Understanding the impact of sexual violence in preparing for the family group conference

When mana has been trampled and tapu has been violated, deeper consideration of kawa (protocols) is required. Coordinators engage wider expertise if they need to, especially specialist support, cultural advice and cultural support. We consult with the youth justice family group conference team leader and practice leader, alongside others – for example, guidance and advice from kaumātua or elders about the impact of harm and culturally appropriate ways to help restore mana and balance. It is critical to be aware of the significance of mana and whakapapa for both the victim survivor and their whānau or family, as well as te tamaiti or rangatahi who caused the harm and their whānau or family. We seek advice about addressing issues of tapu and noa from cultural experts as required.

We use relational, inclusive and restorative practices with the family, whānau, hapū, iwi, family group and their networks so they can help develop plans that build on the whānau or family’s strengths.

We are clear about the risks we are worried about, but we use a wider oranga (wellbeing) lens to encourage any changes needed within the whānau or family to secure the stability, safety and oranga of te tamaiti or rangatahi victim survivor.

When te tamaiti or rangatahi who caused the harm is a member of the victim survivor's whānau or family, we work in relational ways with the whānau or family to find ways to strengthen the oranga of all.

Whānau or family do not have to agree about how past harm happened, but they need to understand what is required to keep everyone safe in the future and build oranga for the victim survivor and their whānau or family and for te tamaiti or rangatahi who caused harm and their whānau or family.

We can't support a whānau or family to strengthen and sustain oranga without a robust understanding of the risks of harm as well as any mitigating protective factors that are present.

Collaboration across and within Oranga Tamariki and Police

The youth justice coordinator needs a collaborative working relationship with Police so that, when they consult, the coordinator can be confident that a youth justice response is the most appropriate pathway.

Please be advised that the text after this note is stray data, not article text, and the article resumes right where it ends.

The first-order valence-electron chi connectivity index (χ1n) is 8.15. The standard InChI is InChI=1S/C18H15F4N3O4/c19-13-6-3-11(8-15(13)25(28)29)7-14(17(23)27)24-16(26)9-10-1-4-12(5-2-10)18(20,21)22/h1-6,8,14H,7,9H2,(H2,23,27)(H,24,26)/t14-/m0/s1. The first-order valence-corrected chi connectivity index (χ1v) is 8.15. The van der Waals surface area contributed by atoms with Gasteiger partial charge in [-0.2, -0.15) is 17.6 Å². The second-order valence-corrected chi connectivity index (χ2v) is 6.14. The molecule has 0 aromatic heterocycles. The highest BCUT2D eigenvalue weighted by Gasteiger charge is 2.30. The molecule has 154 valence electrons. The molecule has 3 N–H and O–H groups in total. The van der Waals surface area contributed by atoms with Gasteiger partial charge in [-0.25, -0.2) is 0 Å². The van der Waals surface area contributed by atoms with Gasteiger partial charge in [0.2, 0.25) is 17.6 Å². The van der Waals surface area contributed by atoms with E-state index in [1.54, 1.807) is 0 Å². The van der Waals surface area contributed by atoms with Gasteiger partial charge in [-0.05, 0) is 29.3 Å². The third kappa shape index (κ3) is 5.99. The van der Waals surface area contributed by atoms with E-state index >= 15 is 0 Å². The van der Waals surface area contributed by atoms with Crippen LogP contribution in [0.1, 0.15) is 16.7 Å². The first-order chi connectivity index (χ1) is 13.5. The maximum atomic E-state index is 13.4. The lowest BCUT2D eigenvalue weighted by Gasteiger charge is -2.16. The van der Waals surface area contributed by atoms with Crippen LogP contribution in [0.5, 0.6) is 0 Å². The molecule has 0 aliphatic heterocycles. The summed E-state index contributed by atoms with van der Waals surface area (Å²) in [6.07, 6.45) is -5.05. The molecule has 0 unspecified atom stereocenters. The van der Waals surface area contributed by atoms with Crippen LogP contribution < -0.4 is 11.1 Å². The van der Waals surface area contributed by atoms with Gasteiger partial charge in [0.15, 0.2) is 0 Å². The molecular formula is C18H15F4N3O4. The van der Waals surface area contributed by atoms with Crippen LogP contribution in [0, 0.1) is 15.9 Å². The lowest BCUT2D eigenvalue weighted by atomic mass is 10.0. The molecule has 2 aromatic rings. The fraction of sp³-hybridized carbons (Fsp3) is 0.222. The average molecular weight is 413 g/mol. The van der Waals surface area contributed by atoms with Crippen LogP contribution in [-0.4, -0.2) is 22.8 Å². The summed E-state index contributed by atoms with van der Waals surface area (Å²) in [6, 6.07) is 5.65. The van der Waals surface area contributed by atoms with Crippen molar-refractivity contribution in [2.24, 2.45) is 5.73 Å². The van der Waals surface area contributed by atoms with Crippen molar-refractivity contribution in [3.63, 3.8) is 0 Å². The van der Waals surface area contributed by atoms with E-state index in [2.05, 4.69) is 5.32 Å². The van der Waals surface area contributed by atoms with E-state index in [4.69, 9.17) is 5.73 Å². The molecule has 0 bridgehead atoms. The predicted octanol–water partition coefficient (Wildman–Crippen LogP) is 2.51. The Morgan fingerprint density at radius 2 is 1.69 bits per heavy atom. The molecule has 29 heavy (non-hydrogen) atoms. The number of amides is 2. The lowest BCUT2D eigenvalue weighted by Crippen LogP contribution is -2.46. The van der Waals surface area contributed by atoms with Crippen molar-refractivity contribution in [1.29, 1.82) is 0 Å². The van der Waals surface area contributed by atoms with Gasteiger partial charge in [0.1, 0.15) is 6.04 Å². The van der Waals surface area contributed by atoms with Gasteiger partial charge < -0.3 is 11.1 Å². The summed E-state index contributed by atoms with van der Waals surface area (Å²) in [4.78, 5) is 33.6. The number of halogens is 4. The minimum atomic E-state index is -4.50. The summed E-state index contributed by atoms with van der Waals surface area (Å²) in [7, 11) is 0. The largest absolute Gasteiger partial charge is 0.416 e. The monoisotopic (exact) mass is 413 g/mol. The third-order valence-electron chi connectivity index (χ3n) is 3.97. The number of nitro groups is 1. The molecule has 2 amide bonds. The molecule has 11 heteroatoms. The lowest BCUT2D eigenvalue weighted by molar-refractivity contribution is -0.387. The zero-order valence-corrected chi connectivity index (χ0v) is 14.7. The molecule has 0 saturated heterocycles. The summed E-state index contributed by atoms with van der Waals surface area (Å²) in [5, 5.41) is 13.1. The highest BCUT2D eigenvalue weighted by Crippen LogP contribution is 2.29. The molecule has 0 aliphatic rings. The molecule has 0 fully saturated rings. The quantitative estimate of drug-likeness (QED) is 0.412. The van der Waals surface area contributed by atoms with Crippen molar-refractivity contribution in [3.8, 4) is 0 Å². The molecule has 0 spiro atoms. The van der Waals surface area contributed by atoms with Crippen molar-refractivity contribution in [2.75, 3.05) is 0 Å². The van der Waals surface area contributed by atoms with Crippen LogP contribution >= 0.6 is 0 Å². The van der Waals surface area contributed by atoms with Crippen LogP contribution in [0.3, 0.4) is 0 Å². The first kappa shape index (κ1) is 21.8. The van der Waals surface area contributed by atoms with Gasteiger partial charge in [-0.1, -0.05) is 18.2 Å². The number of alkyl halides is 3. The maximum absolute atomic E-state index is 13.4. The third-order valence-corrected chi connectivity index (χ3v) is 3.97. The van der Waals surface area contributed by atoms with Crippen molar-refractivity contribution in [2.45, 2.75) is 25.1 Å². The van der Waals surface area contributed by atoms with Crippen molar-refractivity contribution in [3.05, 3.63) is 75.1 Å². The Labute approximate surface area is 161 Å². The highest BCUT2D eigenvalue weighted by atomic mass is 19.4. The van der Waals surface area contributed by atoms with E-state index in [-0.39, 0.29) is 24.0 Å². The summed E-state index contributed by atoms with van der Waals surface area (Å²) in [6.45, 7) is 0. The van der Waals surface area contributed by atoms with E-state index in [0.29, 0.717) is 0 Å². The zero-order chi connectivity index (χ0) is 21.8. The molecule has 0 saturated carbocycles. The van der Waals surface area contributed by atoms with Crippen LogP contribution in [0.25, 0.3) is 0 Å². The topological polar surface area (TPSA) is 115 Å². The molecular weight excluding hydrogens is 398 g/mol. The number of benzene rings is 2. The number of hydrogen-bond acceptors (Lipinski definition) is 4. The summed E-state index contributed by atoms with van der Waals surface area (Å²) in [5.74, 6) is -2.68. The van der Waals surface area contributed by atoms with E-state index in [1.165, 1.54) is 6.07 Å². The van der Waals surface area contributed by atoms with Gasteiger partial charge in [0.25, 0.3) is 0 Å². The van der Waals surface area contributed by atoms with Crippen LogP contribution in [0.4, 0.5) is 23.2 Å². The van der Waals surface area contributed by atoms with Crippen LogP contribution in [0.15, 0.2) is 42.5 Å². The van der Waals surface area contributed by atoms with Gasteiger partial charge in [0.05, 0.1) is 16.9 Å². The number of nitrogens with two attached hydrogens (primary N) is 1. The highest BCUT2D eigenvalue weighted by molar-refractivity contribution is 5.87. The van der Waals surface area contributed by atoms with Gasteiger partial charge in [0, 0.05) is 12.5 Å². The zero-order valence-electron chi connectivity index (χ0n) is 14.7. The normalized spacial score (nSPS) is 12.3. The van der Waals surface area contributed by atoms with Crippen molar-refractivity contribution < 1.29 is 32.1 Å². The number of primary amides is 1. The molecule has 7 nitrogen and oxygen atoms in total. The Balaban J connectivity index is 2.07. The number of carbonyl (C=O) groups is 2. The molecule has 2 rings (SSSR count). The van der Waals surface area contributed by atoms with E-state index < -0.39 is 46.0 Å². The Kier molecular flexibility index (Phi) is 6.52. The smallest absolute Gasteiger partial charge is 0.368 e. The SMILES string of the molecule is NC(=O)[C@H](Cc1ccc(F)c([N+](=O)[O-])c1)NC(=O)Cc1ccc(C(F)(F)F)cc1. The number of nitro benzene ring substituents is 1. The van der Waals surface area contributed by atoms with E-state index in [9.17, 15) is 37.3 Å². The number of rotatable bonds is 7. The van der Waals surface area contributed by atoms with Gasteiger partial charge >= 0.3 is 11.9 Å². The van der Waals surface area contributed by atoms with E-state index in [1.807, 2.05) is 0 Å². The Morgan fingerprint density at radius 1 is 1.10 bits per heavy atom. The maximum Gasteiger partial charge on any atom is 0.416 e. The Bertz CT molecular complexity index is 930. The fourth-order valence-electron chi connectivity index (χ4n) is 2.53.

Specific situations may mean that both Police and Oranga Tamariki have multiple roles, including a Child Protection Protocol joint investigation and assessment, as well as a youth justice response.

Youth justice coordinators consult with care and protection kaimahi (such as a social worker, specialist child interviewer, and coordinator where relevant) to understand the processes and the dynamics of the situation. If a care and protection family group conference has been held or is planned, then both processes should inform each other, and the plans should be aligned and not contradict each other. For example, the youth justice process will be informed by a care and protection family group conference outcome, whether it is a plan that includes a safety plan, or where there has been non-agreement.

When our social work assessment identifies that harmful sexual behaviour is involved, and the victim survivor is a tamaiti who is most likely to be represented by their parent or caregiver, it may be helpful for the youth justice coordinator to be engaged early in the process. This is negotiated at a local level and could be before a youth aid referral is made. Working together, Oranga Tamariki and Police can:

  • fully explain the family group conference process to the victim survivor and their whānau or family
  • ensure timely referrals are made
  • streamline the different service responses
  • make specialist support available for all participants.

Coordinators check that the whānau or family and all participants are not overwhelmed with too much information at once or by what could feel like a complex process.

Concerning or harmful sexual behaviour

Reports of concern about sexualised behaviour

Partner agencies for victim support